Tuesday, February 21, 2023

Lander Update: Snort, the Engine

 So I've picked back up on liquid engine design for the lander. This is a brief of what I'm pursuing so far for the combustion chamber


  • Thrust: 500lbf (2.22kN)
  • Pc: ~300 psi (2MPa)
  • Propellants: Liquid Oxygen, Ethanol 70%
  • Mixture Ratio: 1.35
  • 20% fuel boundary layer cooling
  • 15 degree conical half angle
  • L-star of 1 meter
  • 45 degree contraction angle on converging section, for manufacturability
  • Chamber Inner Diameter: 81mm
  • Materials: 304/316 Stainless Steel
I am first going to manufacture the chamber in two parts.. the cylindrical section, and then the printed or CNC'd converging-diverging section which I plan to weld on. The former is based on this affordable part from McMaster Carr. It's 304 stainless with a weld bead down the  center of it, and polished. I am a bit worried about the weld bead, but I know other chambers have been made similarly. The thickness is about 2mm, still checking to see if this checks out thermally. 

The ID of the chamber material is supposedly very accurate, so I've added a taper to the C-D section that traverses the inside the the tube, and can  be welded from the outside.

Here's Snort:

I've put out quotes for printing or CNC machining the C-D nozzle section and so far it only seems to be around $300 in stainless which is shocking to me.

If I can get each engine to be under $1k I'll be super happy. More to come on injector design and thermal analysis.. Need some friends to double check me :) Ideally, I'd like to print the injector and then weld it directly to the chamber, so I don't need to worry about fasteners, leaks, seals etc. Not sure if this is a good idea, but Armadillo had good luck with welding it all on there.

Tuesday, January 31, 2023

Lander Update - 01/2023 "We Have Lander At Home"

Long Time No Update. Each year I make it my resolution to be better at documenting my projects, taking pictures, and posting updates. This year my resolution is not only to be better at it, but to  finish the lander project (still unnamed, but dubbed Lander At Home memetically).

It's been a struggle to write updates in recent months, with life being so busy. But since I've last posted, a lot has happened. Since then I have welded the tank gas feed systems, hydro tested the tanks, and mounted them (no easy feat). I've came up with a COPV mounting system, and added one on. I've added a protective box for the IMU mount, with vibe isolation. I added in the cross brace for avionics box mounting. I added rollers to the lander, for easier transport and working. The TVC actuators have been trimmed down to size and tested with their ODrive board, but there are still some slight tolerance issues I'm working on that can be fixed with a shim or a re-machining some components.

The LOX tank mounts were designed to be 2D components, laser cut in 308 stainless from SendCutSend, and then fusion welded together. The bottoms are bent plate components that bolt down to the structure, with the structure being tapped itself. I did this so that the lox tank could be removable. But I mildly fu*ked up the alignment on two of them, and technically only need one to bolt down, so I am considering tacking the other two in place for flight. Not shown in the image below are the standoffs used to keep alignment correct.

I have designed and fabricated the engine gimbal thrust structure, but having some slight alignment issues. The center plate had a mild warping from tig welding (ugh) that I should have protected for, and the bottom  hex of the vehicle is ever so slightly offset that things don't line up perfectly. This, in theory, should be okay since the CG line is correct but the gimbal bias would be slightly zero seemingly (between thrust point and gimbal plate). It only looks a little hinky on close inspection.. I've designed adjustable bolt-on brackets that take up some slop translationally, but not torsionally. My friends say I should just accept it, and mount it, but I'm tempted to refab and make it perfect. Weeee shall seeeee. I need to stop getting lazy when I run into mild inconveniences.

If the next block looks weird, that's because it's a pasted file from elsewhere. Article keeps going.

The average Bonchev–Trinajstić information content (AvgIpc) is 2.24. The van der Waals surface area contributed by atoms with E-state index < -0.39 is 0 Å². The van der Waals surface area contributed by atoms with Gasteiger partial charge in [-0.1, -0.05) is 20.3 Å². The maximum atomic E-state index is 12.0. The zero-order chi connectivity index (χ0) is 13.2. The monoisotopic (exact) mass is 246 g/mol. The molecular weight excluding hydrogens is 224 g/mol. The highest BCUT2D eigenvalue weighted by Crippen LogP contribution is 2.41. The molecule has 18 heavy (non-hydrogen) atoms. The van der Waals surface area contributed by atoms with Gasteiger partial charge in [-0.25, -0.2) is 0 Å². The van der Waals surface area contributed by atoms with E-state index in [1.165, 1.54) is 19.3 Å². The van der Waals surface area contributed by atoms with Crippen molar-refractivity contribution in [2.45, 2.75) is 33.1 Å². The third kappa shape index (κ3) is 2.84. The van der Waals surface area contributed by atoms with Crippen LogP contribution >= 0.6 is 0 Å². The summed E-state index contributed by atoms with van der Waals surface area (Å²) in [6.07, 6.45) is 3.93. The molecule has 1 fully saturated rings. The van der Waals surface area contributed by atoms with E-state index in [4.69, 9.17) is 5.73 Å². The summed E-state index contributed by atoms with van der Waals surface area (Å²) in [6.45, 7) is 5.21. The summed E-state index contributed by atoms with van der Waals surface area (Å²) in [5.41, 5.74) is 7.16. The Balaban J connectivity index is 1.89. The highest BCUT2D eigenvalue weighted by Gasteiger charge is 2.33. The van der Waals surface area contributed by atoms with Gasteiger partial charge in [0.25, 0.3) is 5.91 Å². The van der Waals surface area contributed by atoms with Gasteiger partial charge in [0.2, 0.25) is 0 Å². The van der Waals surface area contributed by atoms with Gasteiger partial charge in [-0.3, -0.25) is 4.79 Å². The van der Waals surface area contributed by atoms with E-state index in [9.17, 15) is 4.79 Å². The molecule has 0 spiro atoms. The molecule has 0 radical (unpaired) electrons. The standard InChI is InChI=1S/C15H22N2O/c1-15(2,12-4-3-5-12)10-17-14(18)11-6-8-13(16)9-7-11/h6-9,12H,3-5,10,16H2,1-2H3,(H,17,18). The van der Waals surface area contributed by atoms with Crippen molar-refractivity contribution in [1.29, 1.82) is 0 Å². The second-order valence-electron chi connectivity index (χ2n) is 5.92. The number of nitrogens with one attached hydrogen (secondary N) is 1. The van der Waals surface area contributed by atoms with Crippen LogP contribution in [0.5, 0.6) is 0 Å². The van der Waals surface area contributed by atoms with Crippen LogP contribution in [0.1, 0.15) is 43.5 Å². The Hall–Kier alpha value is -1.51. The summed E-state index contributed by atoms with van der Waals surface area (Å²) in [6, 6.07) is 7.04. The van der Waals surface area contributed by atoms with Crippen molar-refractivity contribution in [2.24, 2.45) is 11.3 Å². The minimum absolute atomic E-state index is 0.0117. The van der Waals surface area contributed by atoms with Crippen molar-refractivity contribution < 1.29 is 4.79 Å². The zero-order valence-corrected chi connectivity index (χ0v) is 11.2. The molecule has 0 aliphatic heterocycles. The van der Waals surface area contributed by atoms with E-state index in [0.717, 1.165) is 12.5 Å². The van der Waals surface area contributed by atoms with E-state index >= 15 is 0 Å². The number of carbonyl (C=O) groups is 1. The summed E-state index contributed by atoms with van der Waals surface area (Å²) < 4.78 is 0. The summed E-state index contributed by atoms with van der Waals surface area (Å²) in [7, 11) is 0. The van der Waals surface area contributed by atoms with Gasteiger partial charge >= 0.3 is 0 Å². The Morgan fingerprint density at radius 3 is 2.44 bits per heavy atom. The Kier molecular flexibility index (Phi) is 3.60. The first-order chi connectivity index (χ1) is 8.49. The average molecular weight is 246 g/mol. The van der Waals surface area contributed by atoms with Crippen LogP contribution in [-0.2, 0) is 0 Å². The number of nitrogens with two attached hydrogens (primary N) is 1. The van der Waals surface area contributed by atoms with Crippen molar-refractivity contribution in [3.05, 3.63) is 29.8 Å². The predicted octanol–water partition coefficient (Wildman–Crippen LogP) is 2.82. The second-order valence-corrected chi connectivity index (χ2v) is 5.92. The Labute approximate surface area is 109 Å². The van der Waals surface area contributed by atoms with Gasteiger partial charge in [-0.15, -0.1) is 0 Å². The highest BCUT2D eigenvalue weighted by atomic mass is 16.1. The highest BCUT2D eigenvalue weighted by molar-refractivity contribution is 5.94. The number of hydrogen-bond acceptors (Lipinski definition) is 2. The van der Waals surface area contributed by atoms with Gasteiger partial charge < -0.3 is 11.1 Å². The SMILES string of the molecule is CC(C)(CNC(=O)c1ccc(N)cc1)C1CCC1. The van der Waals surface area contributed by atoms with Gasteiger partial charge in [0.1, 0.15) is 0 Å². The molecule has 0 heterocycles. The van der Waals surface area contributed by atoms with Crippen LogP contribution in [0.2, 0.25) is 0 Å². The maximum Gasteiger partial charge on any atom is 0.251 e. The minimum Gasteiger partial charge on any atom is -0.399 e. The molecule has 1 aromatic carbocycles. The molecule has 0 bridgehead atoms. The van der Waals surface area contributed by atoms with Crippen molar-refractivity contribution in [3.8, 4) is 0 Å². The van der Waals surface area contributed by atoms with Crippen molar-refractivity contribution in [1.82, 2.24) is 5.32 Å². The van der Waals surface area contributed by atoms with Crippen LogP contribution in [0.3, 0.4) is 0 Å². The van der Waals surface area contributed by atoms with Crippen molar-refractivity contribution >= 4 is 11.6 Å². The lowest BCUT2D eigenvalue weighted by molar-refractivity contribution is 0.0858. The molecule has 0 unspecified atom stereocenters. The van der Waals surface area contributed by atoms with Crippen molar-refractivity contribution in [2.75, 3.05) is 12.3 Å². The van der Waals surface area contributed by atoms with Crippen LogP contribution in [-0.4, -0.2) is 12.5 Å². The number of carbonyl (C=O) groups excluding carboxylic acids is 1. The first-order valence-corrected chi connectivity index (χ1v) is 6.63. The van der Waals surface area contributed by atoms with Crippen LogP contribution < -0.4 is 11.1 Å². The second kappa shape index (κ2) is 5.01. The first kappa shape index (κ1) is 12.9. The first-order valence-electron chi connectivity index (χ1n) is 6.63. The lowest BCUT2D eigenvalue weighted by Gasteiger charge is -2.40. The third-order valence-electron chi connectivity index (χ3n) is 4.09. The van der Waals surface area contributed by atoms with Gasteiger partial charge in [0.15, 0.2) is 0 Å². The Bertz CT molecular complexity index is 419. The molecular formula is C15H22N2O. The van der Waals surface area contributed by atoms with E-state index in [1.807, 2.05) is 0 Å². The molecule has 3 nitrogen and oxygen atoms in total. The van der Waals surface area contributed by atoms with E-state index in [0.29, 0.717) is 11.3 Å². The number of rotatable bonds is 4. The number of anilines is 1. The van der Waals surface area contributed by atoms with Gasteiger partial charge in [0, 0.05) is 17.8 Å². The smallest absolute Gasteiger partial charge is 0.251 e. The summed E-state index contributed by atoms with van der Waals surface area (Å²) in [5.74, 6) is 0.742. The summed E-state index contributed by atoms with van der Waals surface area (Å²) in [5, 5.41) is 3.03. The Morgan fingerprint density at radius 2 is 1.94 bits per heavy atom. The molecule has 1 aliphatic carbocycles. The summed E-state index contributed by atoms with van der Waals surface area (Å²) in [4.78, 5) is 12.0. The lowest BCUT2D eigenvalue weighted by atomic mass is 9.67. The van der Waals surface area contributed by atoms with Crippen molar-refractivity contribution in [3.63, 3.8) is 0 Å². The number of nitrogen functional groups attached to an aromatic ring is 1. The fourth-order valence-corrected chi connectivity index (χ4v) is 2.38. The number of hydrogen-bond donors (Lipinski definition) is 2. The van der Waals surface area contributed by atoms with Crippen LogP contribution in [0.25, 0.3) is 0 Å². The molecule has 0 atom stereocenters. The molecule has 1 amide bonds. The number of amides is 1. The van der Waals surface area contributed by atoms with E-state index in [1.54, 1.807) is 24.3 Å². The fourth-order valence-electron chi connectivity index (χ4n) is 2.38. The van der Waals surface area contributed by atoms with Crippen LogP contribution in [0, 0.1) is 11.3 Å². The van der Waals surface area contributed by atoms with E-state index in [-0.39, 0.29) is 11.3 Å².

Bottom of LOX tank, with fill/drain port capped off with a blue 10AN cap. Thrust structure assembly just being clipped in place here.

Here are a couple images from the LOX tank hydrostatic press test. The 4AN line is going off to a high pressure hand pump meant for air-rifles. The pressure transducer on the right is hooked up to a microcontroller and my laptop. I calibrated the ducer against atmosphere and assumed linearity, as the data sheet says.. The meter on the hand pump seemed like it read the same values. I went all the way up to 500psi, when I plan on using the tank at 300psi. No leaks, everything seemed to hold fine!

The gimbal plate itself is 6061-T6 aluminum that I had CNC'd by a separate shop. It only cost 40USD surprisingly, and met all my tolerance needs. It moves frictionlessly in 2 rotational degrees of freedom exactly as promised. Below are a couple more images of the gimbal plate and thrust structure. I am still considering a slight redesign for better rigidity in the backplate, and better mounting alignment. Over all these parts were perhaps 150USD, so not the end of the world. Peep the milled out NotForFlight tag on the gimbal plate.

I did a some work on designing the throttle valve. I had these ball valves laying around, and I know they each have some form of heritage in being used in other cryo liquid rocket projects. I think the Sharpe ball valve on the left has a hole cut in the ball to allow for slight venting of trapped gases, but I'm considering taking it apart and adding another. The linkage is finished, and there is minimal backlash in the assembly. The threaded rod will get cut and added to the end effector of the linear actuator.

The linear actuator for throttle valve. High bandwidth, and a cheaper variant of my TVC actuators. Still not my best work, but I need to finish things fast in order to break them.